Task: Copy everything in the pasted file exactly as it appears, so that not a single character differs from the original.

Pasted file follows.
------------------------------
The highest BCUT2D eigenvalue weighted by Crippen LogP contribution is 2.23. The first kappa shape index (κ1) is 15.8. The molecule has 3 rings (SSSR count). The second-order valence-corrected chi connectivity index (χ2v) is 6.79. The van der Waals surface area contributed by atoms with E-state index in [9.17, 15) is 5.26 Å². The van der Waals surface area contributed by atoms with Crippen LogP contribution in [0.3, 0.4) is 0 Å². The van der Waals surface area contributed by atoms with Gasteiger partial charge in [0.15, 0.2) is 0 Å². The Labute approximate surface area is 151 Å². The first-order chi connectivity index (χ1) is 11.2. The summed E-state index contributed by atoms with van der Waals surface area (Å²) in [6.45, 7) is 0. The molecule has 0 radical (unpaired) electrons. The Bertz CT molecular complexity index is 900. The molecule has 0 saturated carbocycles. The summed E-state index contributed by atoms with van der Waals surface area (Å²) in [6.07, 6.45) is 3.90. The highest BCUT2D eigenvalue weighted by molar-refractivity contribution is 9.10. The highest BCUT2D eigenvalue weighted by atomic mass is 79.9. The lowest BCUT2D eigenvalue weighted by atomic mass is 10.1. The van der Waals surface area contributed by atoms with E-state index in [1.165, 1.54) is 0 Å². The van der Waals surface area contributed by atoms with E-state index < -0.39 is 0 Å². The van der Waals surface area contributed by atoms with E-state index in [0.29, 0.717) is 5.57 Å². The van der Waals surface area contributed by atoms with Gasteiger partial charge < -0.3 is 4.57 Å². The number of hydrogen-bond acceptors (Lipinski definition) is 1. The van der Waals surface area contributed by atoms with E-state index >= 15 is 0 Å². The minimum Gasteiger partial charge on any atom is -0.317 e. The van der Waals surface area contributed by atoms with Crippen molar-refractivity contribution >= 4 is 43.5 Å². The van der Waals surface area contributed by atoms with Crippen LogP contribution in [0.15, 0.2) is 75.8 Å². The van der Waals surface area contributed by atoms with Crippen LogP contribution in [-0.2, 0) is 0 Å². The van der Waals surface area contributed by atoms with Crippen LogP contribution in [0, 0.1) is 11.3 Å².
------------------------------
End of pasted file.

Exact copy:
The highest BCUT2D eigenvalue weighted by Crippen LogP contribution is 2.23. The first kappa shape index (κ1) is 15.8. The molecule has 3 rings (SSSR count). The second-order valence-corrected chi connectivity index (χ2v) is 6.79. The van der Waals surface area contributed by atoms with E-state index in [9.17, 15) is 5.26 Å². The van der Waals surface area contributed by atoms with Crippen LogP contribution in [0.3, 0.4) is 0 Å². The van der Waals surface area contributed by atoms with Gasteiger partial charge in [0.15, 0.2) is 0 Å². The Labute approximate surface area is 151 Å². The first-order chi connectivity index (χ1) is 11.2. The summed E-state index contributed by atoms with van der Waals surface area (Å²) in [6.45, 7) is 0. The molecule has 0 radical (unpaired) electrons. The Bertz CT molecular complexity index is 900. The molecule has 0 saturated carbocycles. The summed E-state index contributed by atoms with van der Waals surface area (Å²) in [6.07, 6.45) is 3.90. The highest BCUT2D eigenvalue weighted by molar-refractivity contribution is 9.10. The highest BCUT2D eigenvalue weighted by atomic mass is 79.9. The lowest BCUT2D eigenvalue weighted by atomic mass is 10.1. The van der Waals surface area contributed by atoms with E-state index in [1.165, 1.54) is 0 Å². The van der Waals surface area contributed by atoms with E-state index < -0.39 is 0 Å². The van der Waals surface area contributed by atoms with E-state index in [0.29, 0.717) is 5.57 Å². The van der Waals surface area contributed by atoms with Gasteiger partial charge < -0.3 is 4.57 Å². The number of hydrogen-bond acceptors (Lipinski definition) is 1. The van der Waals surface area contributed by atoms with E-state index >= 15 is 0 Å². The minimum Gasteiger partial charge on any atom is -0.317 e. The van der Waals surface area contributed by atoms with Crippen molar-refractivity contribution >= 4 is 43.5 Å². The van der Waals surface area contributed by atoms with Crippen LogP contribution in [0.15, 0.2) is 75.8 Å². The van der Waals surface area contributed by atoms with Crippen LogP contribution in [-0.2, 0) is 0 Å². The van der Waals surface area contributed by atoms with Crippen LogP contribution in [0, 0.1) is 11.3 Å².